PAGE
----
Political settlements, the deals environment and economic growth: The case of Ghana
Working paper 53
Robert Darko Osei, Charles Ackah, George Domfe and Michael Danquah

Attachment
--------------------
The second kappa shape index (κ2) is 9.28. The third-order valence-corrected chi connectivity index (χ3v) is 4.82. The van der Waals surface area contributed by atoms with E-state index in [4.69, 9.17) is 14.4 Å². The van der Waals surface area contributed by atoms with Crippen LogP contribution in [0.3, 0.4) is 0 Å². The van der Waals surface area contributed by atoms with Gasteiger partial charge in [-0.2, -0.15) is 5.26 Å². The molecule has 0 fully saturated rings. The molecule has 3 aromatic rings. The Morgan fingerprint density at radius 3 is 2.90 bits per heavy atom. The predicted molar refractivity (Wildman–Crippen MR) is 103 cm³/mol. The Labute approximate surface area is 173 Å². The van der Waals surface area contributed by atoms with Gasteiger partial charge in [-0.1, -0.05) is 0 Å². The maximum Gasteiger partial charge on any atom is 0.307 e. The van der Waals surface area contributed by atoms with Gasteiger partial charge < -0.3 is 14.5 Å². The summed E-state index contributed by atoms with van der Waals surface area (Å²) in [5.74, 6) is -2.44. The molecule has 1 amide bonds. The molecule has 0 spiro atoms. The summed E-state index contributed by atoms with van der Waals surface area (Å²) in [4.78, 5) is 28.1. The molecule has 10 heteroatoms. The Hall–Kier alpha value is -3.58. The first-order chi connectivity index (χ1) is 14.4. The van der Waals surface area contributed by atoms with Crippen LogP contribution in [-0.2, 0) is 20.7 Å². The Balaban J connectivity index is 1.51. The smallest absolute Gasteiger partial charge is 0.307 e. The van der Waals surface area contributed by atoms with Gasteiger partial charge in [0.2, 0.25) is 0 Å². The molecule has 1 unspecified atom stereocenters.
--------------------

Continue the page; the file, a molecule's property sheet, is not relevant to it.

The paper explores the extent to which political settlements, and consequently the deals environment, have influenced the growth and development outcomes for Ghana. This is done using a conceptual framework which tries to demonstrate how political settlements and the deals environment help explain sustained economic growth. Some of the key findings are summarised as follows. First, the paper notes that political settlements in Ghana have been largely personalised over the years, with electoral competition becoming a feature of the last two decades. Second, it notes that the product space for Ghana has remained largely unchanged over the years, reinforcing the argument that growth has not been structurally transformative. Third, it argues that the deals space in Ghana is largely a product of the nature of the political settlement and this in turn has contributed to growth without structural transformation of the economy. The paper concludes by noting that Ghana finds itself in a position where change to its deals space, in a way that promotes sustained accelerated growth, will be difficult.